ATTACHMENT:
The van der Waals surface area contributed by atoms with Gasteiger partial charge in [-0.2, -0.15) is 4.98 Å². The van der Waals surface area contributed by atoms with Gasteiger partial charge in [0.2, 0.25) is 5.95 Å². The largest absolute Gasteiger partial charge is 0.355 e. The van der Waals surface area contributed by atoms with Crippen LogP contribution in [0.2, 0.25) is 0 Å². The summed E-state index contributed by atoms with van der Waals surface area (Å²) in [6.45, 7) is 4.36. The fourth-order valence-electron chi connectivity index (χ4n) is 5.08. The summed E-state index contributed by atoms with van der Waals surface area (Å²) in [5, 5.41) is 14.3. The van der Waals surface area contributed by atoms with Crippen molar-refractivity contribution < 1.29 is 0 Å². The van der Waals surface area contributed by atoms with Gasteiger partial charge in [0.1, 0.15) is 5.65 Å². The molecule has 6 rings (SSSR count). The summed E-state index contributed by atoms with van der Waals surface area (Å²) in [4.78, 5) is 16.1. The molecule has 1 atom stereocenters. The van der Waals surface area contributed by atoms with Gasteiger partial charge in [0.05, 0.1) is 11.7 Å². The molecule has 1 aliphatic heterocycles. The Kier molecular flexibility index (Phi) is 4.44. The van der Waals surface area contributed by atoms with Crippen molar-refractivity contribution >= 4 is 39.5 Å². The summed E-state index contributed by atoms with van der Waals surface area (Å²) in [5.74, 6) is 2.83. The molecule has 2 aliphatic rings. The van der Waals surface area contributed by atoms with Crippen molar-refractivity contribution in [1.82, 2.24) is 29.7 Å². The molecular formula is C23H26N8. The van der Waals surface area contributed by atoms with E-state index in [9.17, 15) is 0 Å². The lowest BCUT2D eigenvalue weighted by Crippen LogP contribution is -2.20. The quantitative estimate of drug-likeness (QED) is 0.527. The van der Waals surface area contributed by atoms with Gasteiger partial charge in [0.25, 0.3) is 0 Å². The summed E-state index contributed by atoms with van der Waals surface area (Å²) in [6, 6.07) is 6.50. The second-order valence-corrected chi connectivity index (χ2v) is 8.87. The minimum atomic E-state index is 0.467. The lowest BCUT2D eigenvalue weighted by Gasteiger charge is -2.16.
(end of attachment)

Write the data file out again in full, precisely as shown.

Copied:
The van der Waals surface area contributed by atoms with Gasteiger partial charge in [-0.2, -0.15) is 4.98 Å². The van der Waals surface area contributed by atoms with Gasteiger partial charge in [0.2, 0.25) is 5.95 Å². The largest absolute Gasteiger partial charge is 0.355 e. The van der Waals surface area contributed by atoms with Crippen LogP contribution in [0.2, 0.25) is 0 Å². The summed E-state index contributed by atoms with van der Waals surface area (Å²) in [6.45, 7) is 4.36. The fourth-order valence-electron chi connectivity index (χ4n) is 5.08. The summed E-state index contributed by atoms with van der Waals surface area (Å²) in [5, 5.41) is 14.3. The van der Waals surface area contributed by atoms with Crippen molar-refractivity contribution < 1.29 is 0 Å². The van der Waals surface area contributed by atoms with Gasteiger partial charge in [0.1, 0.15) is 5.65 Å². The molecule has 6 rings (SSSR count). The summed E-state index contributed by atoms with van der Waals surface area (Å²) in [4.78, 5) is 16.1. The molecule has 1 atom stereocenters. The van der Waals surface area contributed by atoms with Gasteiger partial charge in [0.05, 0.1) is 11.7 Å². The molecule has 1 aliphatic heterocycles. The Kier molecular flexibility index (Phi) is 4.44. The van der Waals surface area contributed by atoms with Crippen molar-refractivity contribution >= 4 is 39.5 Å². The summed E-state index contributed by atoms with van der Waals surface area (Å²) in [5.74, 6) is 2.83. The molecule has 2 aliphatic rings. The van der Waals surface area contributed by atoms with Crippen molar-refractivity contribution in [1.82, 2.24) is 29.7 Å². The molecular formula is C23H26N8. The van der Waals surface area contributed by atoms with E-state index in [9.17, 15) is 0 Å². The lowest BCUT2D eigenvalue weighted by Crippen LogP contribution is -2.20. The quantitative estimate of drug-likeness (QED) is 0.527. The van der Waals surface area contributed by atoms with Gasteiger partial charge in [0.25, 0.3) is 0 Å². The summed E-state index contributed by atoms with van der Waals surface area (Å²) in [6, 6.07) is 6.50. The second-order valence-corrected chi connectivity index (χ2v) is 8.87. The minimum atomic E-state index is 0.467. The lowest BCUT2D eigenvalue weighted by Gasteiger charge is -2.16.